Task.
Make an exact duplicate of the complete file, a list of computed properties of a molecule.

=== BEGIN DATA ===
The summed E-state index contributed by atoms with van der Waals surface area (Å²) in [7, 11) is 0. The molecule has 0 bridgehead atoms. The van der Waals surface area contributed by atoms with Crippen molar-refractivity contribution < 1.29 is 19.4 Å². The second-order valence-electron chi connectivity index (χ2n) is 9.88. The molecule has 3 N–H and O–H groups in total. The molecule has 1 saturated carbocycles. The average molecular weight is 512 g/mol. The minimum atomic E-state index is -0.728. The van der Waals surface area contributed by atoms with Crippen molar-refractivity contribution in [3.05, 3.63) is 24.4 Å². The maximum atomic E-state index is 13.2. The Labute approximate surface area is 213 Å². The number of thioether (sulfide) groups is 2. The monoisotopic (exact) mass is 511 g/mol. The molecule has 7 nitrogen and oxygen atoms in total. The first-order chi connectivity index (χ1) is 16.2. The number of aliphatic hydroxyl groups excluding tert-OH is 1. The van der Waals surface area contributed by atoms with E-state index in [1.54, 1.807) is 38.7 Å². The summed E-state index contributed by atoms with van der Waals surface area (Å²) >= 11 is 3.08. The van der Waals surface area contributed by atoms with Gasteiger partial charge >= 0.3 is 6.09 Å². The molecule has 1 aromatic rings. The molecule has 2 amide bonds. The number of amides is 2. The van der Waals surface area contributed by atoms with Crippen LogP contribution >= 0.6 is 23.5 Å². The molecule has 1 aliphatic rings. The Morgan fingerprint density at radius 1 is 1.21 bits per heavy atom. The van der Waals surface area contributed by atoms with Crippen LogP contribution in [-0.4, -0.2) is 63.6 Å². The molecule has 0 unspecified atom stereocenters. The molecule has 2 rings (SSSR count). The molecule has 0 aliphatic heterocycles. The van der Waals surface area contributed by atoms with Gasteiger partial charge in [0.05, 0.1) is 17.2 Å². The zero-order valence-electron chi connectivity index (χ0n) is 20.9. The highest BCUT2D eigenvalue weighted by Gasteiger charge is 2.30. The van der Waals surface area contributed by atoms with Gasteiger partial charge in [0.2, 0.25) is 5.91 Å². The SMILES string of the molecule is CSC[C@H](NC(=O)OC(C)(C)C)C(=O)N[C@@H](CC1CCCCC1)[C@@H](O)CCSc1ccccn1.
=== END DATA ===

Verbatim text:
The summed E-state index contributed by atoms with van der Waals surface area (Å²) in [7, 11) is 0. The molecule has 0 bridgehead atoms. The van der Waals surface area contributed by atoms with Crippen molar-refractivity contribution < 1.29 is 19.4 Å². The second-order valence-electron chi connectivity index (χ2n) is 9.88. The molecule has 3 N–H and O–H groups in total. The molecule has 1 saturated carbocycles. The average molecular weight is 512 g/mol. The minimum atomic E-state index is -0.728. The van der Waals surface area contributed by atoms with Crippen molar-refractivity contribution in [3.05, 3.63) is 24.4 Å². The maximum atomic E-state index is 13.2. The Labute approximate surface area is 213 Å². The number of thioether (sulfide) groups is 2. The monoisotopic (exact) mass is 511 g/mol. The molecule has 7 nitrogen and oxygen atoms in total. The first-order chi connectivity index (χ1) is 16.2. The number of aliphatic hydroxyl groups excluding tert-OH is 1. The van der Waals surface area contributed by atoms with E-state index in [1.54, 1.807) is 38.7 Å². The summed E-state index contributed by atoms with van der Waals surface area (Å²) >= 11 is 3.08. The van der Waals surface area contributed by atoms with Gasteiger partial charge >= 0.3 is 6.09 Å². The molecule has 1 aromatic rings. The molecule has 2 amide bonds. The number of amides is 2. The van der Waals surface area contributed by atoms with Crippen LogP contribution >= 0.6 is 23.5 Å². The molecule has 1 aliphatic rings. The Morgan fingerprint density at radius 1 is 1.21 bits per heavy atom. The van der Waals surface area contributed by atoms with Crippen LogP contribution in [-0.4, -0.2) is 63.6 Å². The molecule has 0 unspecified atom stereocenters. The molecule has 2 rings (SSSR count). The molecule has 0 aliphatic heterocycles. The van der Waals surface area contributed by atoms with Gasteiger partial charge in [0.05, 0.1) is 17.2 Å². The zero-order valence-electron chi connectivity index (χ0n) is 20.9. The highest BCUT2D eigenvalue weighted by Gasteiger charge is 2.30. The van der Waals surface area contributed by atoms with Gasteiger partial charge in [0.2, 0.25) is 5.91 Å². The SMILES string of the molecule is CSC[C@H](NC(=O)OC(C)(C)C)C(=O)N[C@@H](CC1CCCCC1)[C@@H](O)CCSc1ccccn1.